5 April 2024

Holbrook endurance riders scoop three wins out of three in challenging 100-km competition

| Vanessa Hayden
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Two women stand with two horses

Holbrook’s Chloe Hayden (left) and Tracy-Lee Cossor (right) sat in the saddle for more than seven hours last weekend to win their 100-km endurance ride divisions at the Burrumbuttock Endurance Ride held over Easter. Photo: Supplied.

Holbrook endurance rider Tracy-Lee Cossor says just about every human emotion is experienced during a competition ride that often starts in the middle of the night and can extend to 10 or 11 hours in the saddle.

It is euphoria she is currently experiencing after her team at Future Dream Arabians took home three significant wins at the Burrumbuttock Endurance Ride over the Easter weekend.

Tracy-Lee won the Australian Endurance Riders Association (AERA) 100-km middleweight category on Anglo gelding Karameawoods Sirrocco and team rider Chloe Hayden won the 100-km lightweight category on Anglo mare Betty be on Time in a field of 40 riders.

Both competitors were also given the Best Condition Award which is earned by the horse judged to have finished in the best condition with a score which takes into account riding time, weight carried and physical state.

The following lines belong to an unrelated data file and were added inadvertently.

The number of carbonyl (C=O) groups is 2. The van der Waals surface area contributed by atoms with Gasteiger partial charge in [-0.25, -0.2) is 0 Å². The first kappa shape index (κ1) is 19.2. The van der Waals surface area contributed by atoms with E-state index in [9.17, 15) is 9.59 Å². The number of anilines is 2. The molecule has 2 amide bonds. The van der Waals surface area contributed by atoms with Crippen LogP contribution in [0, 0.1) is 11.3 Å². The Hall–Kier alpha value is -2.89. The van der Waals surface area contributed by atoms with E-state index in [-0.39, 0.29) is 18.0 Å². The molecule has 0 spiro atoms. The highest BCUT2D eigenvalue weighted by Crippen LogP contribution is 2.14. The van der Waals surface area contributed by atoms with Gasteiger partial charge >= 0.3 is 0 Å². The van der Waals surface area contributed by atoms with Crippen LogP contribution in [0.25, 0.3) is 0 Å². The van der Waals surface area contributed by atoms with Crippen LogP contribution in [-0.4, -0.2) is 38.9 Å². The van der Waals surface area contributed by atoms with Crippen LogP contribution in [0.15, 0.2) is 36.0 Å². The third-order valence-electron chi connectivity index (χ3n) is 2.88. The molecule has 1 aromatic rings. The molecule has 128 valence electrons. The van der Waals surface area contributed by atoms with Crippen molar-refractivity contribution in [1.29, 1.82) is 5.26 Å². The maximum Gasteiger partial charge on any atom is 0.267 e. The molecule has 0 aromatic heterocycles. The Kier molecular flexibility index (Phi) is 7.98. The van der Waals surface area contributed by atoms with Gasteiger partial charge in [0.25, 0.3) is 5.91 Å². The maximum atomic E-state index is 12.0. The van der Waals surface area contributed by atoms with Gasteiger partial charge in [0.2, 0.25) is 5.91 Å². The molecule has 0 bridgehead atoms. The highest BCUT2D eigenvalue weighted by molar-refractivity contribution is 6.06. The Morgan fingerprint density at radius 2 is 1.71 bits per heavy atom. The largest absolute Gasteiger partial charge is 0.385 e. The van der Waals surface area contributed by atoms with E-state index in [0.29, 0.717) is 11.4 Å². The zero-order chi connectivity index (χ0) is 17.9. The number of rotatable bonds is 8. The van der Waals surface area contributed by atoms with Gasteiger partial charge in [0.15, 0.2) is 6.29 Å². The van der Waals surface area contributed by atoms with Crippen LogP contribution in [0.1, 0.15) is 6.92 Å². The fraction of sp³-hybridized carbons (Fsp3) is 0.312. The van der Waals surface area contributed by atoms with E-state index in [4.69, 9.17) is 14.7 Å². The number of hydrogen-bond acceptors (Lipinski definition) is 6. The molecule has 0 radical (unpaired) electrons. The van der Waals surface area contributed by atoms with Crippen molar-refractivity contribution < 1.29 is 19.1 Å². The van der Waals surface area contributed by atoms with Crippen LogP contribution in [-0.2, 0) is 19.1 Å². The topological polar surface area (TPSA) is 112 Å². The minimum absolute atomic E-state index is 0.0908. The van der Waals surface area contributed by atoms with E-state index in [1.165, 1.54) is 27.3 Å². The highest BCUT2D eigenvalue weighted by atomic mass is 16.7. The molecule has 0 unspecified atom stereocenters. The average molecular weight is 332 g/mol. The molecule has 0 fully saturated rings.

On top of that, Tracy-Lee’s stepdaughter Hannah, 20, won the 100-km Federation Equestre Internationale (FEI) Youth division on the family-owned purebred Arab gelding Newbury Illustraas Impact, and also took home the Best Condition Award.

“For me it was a very successful weekend. We had six horses compete and we got all six through the event which included three rides in the 40-km on the Saturday,” said Tracy-Lee.

“It was a big event and quite prestigious because there was FEI, which is international level, held at the same place alongside the AERA which is our national level.

“To have three horses in the 100-km divisions and all take away the first place and the three best condition awards was pretty special.

“It was particularly good as it was one of our first competitive rides for the season.”

Twenty-year-old Hannah Cossor won the FEI Youth Division 100-km endurance ride

Twenty-year-old Hannah Cossor won the FEI Youth Division 100-km endurance ride and hopes she may get to compete in the Youth Championships in Romania next year. Photo: Supplied.

The early 2024 wins follow a successful end of season ride in 2023 when Tracy-Lee and Hannah won equal first in the 160-km middleweight ride at the South Australian State Championships last November.

She said it took mental toughness to be an endurance rider.

“It’s mentally and emotionally challenging. Especially in a 160-km ride. You will go through every emotion that a human can experience through that one event – nerves, fear, happiness, sadness, anger – everything you can think of.

“You are very much in your own zone but at the same time adrenalin kicks in, nerves kick in and for everything to go right they all have to kick in at the right time, if that makes sense.

“If the nerves overcome you – same as any other sport – it can make or break you. You have to be on your A game the whole time.